Previously, Matt Stiles reported on why some candidates who had filed to be in the May 12 City Council special election were disallowed on the ballot. Short answer: they failed to fill out a portion of the ballot application in which they swear an oath to "support and defend the Constitution and the laws of the United States and the State of Texas". It was signed and notarized, but the blanks for their name, the county name, the name of the office they're filing for, and the name of their notary were all blank. (See here (PDF) for an illustration.) Today, Stiles reports that candidates in the past have been allowed on the ballot despite this omission, including some who went on to win election.
City lawyers recently disqualified several candidates seeking to replace Shelley Sekula-Gibbs on the City Council because they forgot to complete required sections of the forms.
Yet since 2001, they have approved similarly flawed applications filed by more than two dozen other candidates, including four current or former council members, according to an analysis of the records obtained by the Houston Chronicle.
"There is a double standard at the city in the application process," said Ray Jones Jr., one of three candidates whose attempts to get on the May ballot were rejected. He didn't complete a section of the form in which candidates swear that they meet the requirements for the office. "To me, turning down an application on a technicality is grossly unfair."
Of the other two rejected candidates, Darryn Call also didn't complete the written oath. The other, Greg Locke, was denied space on the ballot because he, like [former Council Member Shelley] Sekula-Gibbs, didn't list a voter-registration number.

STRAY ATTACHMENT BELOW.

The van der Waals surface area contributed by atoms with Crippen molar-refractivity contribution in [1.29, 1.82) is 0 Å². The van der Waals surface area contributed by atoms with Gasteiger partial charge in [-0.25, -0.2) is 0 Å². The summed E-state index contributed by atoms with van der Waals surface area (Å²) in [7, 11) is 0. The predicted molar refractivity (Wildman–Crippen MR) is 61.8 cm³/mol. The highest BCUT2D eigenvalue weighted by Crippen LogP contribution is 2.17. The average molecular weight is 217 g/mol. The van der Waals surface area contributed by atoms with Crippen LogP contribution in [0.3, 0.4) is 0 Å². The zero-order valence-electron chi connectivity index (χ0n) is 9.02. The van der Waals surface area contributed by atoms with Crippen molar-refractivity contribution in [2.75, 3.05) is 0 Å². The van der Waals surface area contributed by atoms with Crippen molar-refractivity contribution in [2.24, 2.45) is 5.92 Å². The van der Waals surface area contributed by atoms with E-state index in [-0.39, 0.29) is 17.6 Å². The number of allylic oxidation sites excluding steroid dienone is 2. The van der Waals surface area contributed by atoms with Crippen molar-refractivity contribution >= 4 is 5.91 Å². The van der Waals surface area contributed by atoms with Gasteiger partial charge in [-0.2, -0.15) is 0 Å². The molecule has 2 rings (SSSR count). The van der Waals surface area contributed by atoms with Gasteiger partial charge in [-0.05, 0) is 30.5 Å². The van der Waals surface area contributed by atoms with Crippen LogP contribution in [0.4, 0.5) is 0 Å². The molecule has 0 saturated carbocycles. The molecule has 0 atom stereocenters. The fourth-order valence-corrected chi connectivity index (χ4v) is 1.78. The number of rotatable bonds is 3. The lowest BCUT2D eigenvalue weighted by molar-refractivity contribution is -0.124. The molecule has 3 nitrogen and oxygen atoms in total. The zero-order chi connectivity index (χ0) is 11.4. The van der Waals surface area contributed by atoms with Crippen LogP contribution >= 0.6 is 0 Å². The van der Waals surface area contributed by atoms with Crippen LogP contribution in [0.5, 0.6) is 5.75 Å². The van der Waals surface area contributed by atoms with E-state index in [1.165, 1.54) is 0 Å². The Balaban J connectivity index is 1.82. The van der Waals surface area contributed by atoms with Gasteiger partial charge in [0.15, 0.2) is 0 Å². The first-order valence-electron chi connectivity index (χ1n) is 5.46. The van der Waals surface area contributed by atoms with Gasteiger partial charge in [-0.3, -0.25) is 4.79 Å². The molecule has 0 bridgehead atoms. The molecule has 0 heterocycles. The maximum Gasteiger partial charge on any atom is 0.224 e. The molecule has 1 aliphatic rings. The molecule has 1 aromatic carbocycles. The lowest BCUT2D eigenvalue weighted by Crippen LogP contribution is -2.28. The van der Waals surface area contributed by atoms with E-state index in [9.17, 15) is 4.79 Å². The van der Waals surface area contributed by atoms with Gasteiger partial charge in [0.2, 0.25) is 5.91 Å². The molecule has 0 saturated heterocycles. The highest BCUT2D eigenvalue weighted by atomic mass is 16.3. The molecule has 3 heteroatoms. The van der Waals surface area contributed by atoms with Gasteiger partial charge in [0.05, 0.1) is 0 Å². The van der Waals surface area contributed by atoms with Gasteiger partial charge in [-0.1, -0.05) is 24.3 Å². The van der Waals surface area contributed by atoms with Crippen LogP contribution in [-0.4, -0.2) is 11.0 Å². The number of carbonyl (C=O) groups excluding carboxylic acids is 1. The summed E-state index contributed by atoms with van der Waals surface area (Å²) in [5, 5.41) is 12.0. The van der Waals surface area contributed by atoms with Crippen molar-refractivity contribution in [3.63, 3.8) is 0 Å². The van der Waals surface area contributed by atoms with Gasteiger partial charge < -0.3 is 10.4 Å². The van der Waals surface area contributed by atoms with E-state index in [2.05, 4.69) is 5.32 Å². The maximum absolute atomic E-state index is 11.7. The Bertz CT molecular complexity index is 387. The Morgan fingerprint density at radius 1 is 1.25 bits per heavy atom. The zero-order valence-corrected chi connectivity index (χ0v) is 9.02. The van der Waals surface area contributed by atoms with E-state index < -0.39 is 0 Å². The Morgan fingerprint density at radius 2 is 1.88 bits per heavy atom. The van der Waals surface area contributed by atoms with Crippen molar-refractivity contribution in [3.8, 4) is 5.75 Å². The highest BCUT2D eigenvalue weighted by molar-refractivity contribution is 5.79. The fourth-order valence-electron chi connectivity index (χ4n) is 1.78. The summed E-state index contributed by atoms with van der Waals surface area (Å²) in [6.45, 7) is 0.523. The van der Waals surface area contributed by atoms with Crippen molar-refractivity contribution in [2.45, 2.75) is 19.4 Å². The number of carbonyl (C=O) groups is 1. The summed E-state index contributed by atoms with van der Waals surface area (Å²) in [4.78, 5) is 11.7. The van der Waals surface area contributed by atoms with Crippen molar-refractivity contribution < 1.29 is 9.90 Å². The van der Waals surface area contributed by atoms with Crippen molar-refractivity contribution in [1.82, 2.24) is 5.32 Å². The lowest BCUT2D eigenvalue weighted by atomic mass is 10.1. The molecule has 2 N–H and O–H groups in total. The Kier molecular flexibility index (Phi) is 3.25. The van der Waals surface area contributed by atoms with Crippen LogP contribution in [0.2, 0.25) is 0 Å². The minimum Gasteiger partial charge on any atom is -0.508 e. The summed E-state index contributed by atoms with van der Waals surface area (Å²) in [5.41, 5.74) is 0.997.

Such errors, city officials say, are the fault of candidates, who ultimately are responsible to file completed applications.
City Attorney Arturo Michel said Wednesday that there isn't a double standard for approving applications. He said employees who approved flawed ballot applications in the past missed the errors or simply misinterpreted the law.
"The answer is that it's more vigorously enforced (now)," Michel said. "We have a more experienced person looking at that."
What I'm getting at is that I think the rule should be inclined towards allowing people on the ballot rather than rejecting them. In this case, the oath was as noted signed and notarized. You don't need the blanks filled in to know who made that oath, because you can see the signature beneath it. I can understand the case for strict enforcement, but I don't really see the value that's being added.
But we'll see what the court has to say. Meanwhile, you can see more about Stiles' nifty reporting work here. Like I said, stay tuned.
UPDATE: Here are Jones' documents:
Both are Word docs - they were sent to me as Word Perfect docs, but I don't have Word Perfect so I converted them. Enjoy.Posted by Charles Kuffner on March 15, 2007 to Election 2007